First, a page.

Liquidity and Capital Resources

Overview

As of March 31, 2014, we had $25.7 million of cash and cash equivalents. Cash flows for each of our active communities depend on the status of the development cycle and can differ substantially from reported earnings. Early stages of development or expansion require significant cash outlays for land acquisitions, plats, vertical development, construction of sales offices, general landscaping and other amenities. Because these costs are a component of our inventory and are not recognized in our statement of operations until a home closes, we incur significant cash outflows prior to recognition of revenues. In the later stages of an active community, cash inflows may significantly exceed revenues reported for financial statement purposes, as the costs associated with home and land construction were previously incurred.



Our principal uses of capital are operating expenses, lot development, home construction, land and property purchases, interest costs on our indebtedness and the payment of various liabilities.

We rely on our ability to finance our operations by generating operating cash flows and, borrowing under our secured revolving credit facility and will consider accessing the debt and equity capital markets as part of our ongoing strategy. We also rely on our ability to obtain performance, payment and completion surety bonds as well as letters of credit to finance our projects. We are actively acquiring and developing lots in our markets to maintain and grow our lot supply and active community count. We expect to continue to expand our business, based on demand for new homes improving further or remaining at current levels, and thus we expect cash outlays for land purchases, land development, home construction and operating expenses to continue to exceed our cash generated by operations in 2014. We believe that we will be able to fund our current and foreseeable liquidity needs for at least the next twelve months with our cash on hand, cash generated from operations, and cash expected to be available from our secured revolving credit facilities, including any future modifications. Secured Revolving Credit Facility On January 30, 2014, certain subsidiaries (the "Borrowers") of the Company entered into a Second Amended and Restated Loan Agreement with Texas Capital Bank, N.A. (the "Amended Credit Agreement"). The Amended Credit Agreement provided for a $50.0 million senior secured revolving credit facility, guaranteed by the Company to purchase and develop land parcels and construct new homes. The new revolving credit facility matured on June 30, 2016. Borrowings under the Amended Credit Agreement were limited to the borrowing base, which was determined based on the loan value of the pool of collateral in which the lender has a security interest. As of March 31, 2014, the borrowing base amounts under the Amended Credit Agreement totaled $50.0 million, of which $48.8 million was outstanding and $1.2 million was available (based on collateral available to borrow).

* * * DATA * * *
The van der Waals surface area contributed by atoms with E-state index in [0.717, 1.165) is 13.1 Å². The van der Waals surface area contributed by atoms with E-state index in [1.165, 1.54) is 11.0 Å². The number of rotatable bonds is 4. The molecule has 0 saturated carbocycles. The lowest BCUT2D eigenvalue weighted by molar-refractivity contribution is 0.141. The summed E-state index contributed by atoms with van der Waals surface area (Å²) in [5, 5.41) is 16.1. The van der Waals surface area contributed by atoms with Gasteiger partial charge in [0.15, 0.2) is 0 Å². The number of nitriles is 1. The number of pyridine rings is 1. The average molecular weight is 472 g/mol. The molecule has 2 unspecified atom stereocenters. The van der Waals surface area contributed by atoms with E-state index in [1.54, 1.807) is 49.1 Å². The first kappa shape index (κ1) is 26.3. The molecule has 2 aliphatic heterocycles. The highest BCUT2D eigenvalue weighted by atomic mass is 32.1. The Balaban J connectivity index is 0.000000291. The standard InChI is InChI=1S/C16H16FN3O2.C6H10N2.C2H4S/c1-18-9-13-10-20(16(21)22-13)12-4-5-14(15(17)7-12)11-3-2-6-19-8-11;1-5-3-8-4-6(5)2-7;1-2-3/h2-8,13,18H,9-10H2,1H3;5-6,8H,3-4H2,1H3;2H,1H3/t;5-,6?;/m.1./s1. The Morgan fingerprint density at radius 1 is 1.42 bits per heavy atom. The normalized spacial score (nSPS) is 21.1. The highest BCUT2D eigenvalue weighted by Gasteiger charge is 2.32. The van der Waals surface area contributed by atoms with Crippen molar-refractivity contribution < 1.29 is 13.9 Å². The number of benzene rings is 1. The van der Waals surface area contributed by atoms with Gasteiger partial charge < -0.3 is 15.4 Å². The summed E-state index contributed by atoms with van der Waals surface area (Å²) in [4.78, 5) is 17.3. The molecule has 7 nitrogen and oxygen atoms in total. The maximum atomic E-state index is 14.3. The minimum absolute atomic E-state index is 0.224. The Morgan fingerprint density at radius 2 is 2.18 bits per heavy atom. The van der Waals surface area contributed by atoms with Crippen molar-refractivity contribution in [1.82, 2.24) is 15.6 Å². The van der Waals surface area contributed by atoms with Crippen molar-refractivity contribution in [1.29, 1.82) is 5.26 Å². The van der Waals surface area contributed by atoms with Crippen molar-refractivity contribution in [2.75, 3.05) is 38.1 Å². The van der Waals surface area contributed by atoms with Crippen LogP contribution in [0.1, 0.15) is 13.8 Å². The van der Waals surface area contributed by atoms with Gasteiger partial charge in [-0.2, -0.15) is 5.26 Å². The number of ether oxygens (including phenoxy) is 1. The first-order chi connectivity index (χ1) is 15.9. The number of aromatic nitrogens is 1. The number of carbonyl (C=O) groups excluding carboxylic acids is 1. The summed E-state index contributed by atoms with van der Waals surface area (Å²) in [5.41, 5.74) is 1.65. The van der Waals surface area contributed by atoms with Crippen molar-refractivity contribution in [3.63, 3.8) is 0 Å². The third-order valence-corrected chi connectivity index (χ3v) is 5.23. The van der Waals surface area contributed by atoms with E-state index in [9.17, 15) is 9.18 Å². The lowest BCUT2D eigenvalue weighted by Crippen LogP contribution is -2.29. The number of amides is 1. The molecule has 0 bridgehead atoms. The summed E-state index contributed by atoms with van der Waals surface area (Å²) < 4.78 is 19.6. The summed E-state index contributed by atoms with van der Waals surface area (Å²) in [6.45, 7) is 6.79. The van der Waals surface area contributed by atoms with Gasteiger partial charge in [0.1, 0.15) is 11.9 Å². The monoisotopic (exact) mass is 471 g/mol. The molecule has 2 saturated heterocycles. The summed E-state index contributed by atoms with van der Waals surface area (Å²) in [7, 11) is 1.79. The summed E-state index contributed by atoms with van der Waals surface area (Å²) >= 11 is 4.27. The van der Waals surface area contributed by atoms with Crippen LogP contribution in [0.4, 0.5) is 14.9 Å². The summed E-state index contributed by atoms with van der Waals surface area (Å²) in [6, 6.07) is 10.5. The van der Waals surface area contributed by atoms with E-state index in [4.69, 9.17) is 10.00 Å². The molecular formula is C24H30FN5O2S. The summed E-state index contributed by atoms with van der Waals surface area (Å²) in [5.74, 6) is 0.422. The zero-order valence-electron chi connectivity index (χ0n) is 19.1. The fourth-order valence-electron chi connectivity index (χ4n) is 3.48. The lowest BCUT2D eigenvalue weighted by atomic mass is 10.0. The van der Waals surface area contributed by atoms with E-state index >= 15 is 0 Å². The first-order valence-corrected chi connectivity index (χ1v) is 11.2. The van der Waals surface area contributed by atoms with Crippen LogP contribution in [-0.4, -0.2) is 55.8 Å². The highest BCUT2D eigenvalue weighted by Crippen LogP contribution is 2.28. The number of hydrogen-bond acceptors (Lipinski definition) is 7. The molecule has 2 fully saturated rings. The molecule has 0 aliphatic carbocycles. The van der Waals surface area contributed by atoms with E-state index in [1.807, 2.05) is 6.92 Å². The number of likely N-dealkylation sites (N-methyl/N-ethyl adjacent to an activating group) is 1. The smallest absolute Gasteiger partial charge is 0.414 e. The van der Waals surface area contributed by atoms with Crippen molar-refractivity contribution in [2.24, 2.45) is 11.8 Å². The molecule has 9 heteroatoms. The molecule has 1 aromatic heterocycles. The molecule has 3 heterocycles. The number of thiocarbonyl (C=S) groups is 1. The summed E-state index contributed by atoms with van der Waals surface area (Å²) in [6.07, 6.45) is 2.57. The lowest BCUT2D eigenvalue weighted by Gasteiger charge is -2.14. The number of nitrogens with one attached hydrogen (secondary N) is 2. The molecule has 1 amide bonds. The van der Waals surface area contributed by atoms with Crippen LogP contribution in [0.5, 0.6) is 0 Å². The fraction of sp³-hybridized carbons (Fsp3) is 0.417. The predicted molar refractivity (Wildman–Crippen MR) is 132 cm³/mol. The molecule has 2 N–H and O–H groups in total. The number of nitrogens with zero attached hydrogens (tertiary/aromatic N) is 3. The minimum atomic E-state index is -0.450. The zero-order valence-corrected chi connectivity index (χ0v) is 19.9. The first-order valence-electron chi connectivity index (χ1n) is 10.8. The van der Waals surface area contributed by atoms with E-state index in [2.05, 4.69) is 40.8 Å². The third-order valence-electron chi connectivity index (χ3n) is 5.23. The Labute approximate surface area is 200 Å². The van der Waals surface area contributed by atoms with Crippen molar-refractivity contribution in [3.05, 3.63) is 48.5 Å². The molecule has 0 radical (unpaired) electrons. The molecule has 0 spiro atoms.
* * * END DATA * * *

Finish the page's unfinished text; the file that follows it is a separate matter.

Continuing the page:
Interest on amounts borrowed under the Amended Credit Agreement was payable monthly at a rate based on LIBOR, with an interest rate floor at March 31, 2014 of 4.0%. As of March 31, 2014, the interest rate under the Amended Credit Agreement was LIBOR plus 3.0% with a 4% interest rate floor.